If you think the game is too long, turn it off. If it’s the 7th inning and you feel a need to keep up with Kardashians or see who gets eliminated on Dancing with the Stars go right ahead. If you need to leave the ballpark because you have a dinner reservation somewhere, feel free to leave.

Baseball is what it is. Closers, set-up men, long relievers, pitching changes, extra rounds of playoffs and now plays under review aren’t going away any time soon. Are games longer than they used to be? Yes. Are they too long? No.

Since the 18th century, despite world wars, attacks on our soil, presidential assassinations, numerous scandals, steroids, collusion, drugs, games being fixed and mostly incompetent commissioners, the game has remain largely unchanged. Although Baseball is declining in popularity (the 2014 World Series was the second lowest rated ever) let’s hope that deviations to the fabric of the game, the very rules we hold close to our heart, don’t result in the final nail in the coffin.

Next time you have a couple hours to kill and feel like watching a movie, would you rather sit through Crossroads because it’s shorter or see Vincent Vega accidentally shooting Marvin in the face?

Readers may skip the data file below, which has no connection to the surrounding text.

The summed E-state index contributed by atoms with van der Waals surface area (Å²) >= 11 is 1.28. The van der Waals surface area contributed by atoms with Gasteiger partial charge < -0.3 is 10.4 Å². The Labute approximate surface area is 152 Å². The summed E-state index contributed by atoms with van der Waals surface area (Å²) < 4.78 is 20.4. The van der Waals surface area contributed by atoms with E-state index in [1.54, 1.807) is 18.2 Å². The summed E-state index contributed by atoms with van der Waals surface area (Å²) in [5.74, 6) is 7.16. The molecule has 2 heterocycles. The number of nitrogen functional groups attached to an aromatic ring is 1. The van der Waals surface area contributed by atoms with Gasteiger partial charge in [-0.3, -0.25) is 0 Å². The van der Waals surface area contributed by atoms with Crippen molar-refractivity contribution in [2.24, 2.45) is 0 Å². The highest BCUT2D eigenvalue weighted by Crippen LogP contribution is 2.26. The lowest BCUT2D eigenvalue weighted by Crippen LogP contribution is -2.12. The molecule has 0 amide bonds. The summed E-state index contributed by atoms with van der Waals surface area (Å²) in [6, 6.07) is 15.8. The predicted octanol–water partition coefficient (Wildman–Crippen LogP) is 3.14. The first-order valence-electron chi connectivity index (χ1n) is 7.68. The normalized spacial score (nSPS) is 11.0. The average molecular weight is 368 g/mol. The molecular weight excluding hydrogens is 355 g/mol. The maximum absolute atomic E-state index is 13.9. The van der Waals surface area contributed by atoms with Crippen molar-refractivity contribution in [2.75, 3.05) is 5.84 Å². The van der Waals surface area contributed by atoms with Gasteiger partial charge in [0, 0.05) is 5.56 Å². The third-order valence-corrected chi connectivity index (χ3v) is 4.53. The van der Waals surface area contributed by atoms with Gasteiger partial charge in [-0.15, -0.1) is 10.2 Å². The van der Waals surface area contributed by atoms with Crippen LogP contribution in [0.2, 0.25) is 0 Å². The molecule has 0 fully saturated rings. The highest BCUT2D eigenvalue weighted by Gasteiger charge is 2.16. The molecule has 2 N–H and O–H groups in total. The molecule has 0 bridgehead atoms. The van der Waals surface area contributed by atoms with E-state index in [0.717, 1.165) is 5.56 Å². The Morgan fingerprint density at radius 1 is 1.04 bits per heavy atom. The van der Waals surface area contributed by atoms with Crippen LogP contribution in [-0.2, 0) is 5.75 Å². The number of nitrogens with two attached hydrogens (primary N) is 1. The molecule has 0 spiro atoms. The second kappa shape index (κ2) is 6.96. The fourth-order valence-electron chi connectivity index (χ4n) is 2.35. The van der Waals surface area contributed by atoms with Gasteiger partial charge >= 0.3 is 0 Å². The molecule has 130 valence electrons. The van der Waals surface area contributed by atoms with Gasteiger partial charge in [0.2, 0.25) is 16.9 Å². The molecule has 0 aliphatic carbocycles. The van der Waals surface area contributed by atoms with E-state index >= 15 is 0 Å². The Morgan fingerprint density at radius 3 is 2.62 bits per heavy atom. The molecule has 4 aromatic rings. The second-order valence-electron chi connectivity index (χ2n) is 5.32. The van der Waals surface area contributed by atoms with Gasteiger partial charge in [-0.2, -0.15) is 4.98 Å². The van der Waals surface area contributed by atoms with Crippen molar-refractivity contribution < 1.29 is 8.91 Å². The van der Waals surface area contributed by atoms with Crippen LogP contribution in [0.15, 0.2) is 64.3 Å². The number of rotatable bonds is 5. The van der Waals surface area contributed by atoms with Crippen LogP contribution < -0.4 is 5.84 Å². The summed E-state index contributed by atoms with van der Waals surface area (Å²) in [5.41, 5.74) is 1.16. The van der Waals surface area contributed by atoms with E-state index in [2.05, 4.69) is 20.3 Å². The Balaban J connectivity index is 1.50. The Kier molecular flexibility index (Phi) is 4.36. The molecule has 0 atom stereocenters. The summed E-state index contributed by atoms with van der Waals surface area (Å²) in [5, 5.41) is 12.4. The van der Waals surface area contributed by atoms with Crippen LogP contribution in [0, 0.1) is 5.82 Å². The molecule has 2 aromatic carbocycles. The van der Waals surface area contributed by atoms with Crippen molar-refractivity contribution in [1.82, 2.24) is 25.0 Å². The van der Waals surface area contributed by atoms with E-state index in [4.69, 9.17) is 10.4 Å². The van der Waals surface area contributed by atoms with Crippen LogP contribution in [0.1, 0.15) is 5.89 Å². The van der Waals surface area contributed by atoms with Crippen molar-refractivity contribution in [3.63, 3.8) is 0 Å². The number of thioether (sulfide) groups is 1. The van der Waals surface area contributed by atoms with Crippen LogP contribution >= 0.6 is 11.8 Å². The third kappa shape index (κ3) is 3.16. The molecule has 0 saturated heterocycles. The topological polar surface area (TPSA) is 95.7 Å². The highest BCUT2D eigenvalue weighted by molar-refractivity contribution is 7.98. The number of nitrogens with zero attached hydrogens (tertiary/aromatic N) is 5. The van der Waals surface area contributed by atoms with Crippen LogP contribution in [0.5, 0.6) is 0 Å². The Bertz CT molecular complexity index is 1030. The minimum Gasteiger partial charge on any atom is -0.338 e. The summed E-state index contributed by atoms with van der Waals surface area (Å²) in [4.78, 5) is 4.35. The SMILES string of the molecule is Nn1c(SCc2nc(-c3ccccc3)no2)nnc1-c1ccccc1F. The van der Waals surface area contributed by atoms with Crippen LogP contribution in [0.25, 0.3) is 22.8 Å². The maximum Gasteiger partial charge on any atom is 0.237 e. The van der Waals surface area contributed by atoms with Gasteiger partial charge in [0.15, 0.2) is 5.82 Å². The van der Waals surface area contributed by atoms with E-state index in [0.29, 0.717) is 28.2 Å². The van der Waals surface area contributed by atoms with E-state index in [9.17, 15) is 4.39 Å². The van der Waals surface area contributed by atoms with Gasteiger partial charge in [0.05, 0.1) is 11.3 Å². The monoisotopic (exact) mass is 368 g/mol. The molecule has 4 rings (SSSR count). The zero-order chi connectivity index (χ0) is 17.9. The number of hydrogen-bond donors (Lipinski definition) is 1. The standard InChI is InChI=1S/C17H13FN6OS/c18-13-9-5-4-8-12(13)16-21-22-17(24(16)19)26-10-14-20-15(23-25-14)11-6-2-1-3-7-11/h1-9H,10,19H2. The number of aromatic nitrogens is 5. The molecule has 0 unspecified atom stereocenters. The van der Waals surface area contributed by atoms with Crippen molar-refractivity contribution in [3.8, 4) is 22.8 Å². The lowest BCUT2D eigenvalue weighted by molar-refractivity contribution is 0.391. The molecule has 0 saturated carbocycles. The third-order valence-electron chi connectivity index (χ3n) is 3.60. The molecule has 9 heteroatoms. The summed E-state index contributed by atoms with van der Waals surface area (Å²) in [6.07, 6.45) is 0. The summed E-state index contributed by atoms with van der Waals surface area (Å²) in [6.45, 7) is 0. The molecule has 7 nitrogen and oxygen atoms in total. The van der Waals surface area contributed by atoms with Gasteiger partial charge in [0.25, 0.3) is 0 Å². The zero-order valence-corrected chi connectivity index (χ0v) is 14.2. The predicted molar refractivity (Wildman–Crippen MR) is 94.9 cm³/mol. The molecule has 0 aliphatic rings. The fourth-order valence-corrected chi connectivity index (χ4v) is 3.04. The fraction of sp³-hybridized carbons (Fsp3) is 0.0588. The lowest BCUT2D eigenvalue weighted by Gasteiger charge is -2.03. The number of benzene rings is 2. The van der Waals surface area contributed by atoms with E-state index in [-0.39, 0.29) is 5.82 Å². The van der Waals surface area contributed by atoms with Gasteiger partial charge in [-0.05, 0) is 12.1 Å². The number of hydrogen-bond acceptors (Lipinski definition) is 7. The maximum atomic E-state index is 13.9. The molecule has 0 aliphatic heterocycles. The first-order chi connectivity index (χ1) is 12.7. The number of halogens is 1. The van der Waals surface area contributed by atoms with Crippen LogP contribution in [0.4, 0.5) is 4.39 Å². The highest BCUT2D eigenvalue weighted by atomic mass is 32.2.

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MMO Flashback: Matt Harvey Was Not The Hero We Deserved, But The One We Needed Tue, 04 Nov 2014 14:03:56 +0000 matt harvey

It feels like an eternity since we last saw Matt Harvey standing on a mound and menacing opposing batters with his array of lethal offerings. Every five days when our young ace took his turn in the rotation, it was treated as an event that couldn’t be missed and aptly called “Harvey Day.” As we get ever so closer to his eventual return next Spring and as our exuberance rises, here’s an MMO Flashback that recalls that fateful day when we learned that Gotham had lost its hero.